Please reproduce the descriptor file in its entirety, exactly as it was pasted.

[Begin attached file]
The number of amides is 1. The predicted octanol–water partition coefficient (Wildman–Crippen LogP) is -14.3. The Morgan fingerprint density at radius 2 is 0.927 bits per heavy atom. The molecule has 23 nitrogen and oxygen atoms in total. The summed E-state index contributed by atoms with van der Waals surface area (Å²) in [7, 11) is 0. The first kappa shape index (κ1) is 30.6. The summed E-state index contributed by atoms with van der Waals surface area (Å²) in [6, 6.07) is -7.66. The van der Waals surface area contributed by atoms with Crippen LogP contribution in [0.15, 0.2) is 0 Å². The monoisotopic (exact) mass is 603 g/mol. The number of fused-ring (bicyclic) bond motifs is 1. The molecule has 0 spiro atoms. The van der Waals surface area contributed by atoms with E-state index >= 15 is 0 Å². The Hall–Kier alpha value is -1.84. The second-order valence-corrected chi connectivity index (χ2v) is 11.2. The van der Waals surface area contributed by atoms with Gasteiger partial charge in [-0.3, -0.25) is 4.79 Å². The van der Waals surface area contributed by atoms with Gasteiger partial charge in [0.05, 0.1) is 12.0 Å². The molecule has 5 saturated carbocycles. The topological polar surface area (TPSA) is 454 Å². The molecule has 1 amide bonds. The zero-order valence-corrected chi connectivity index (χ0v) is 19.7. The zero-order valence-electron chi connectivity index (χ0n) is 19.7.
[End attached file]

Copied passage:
The number of amides is 1. The predicted octanol–water partition coefficient (Wildman–Crippen LogP) is -14.3. The Morgan fingerprint density at radius 2 is 0.927 bits per heavy atom. The molecule has 23 nitrogen and oxygen atoms in total. The summed E-state index contributed by atoms with van der Waals surface area (Å²) in [7, 11) is 0. The first kappa shape index (κ1) is 30.6. The summed E-state index contributed by atoms with van der Waals surface area (Å²) in [6, 6.07) is -7.66. The van der Waals surface area contributed by atoms with Crippen LogP contribution in [0.15, 0.2) is 0 Å². The monoisotopic (exact) mass is 603 g/mol. The number of fused-ring (bicyclic) bond motifs is 1. The molecule has 0 spiro atoms. The van der Waals surface area contributed by atoms with E-state index >= 15 is 0 Å². The Hall–Kier alpha value is -1.84. The second-order valence-corrected chi connectivity index (χ2v) is 11.2. The van der Waals surface area contributed by atoms with Gasteiger partial charge in [-0.3, -0.25) is 4.79 Å². The van der Waals surface area contributed by atoms with Gasteiger partial charge in [0.05, 0.1) is 12.0 Å². The molecule has 5 saturated carbocycles. The topological polar surface area (TPSA) is 454 Å². The molecule has 1 amide bonds. The zero-order valence-corrected chi connectivity index (χ0v) is 19.7. The zero-order valence-electron chi connectivity index (χ0n) is 19.7.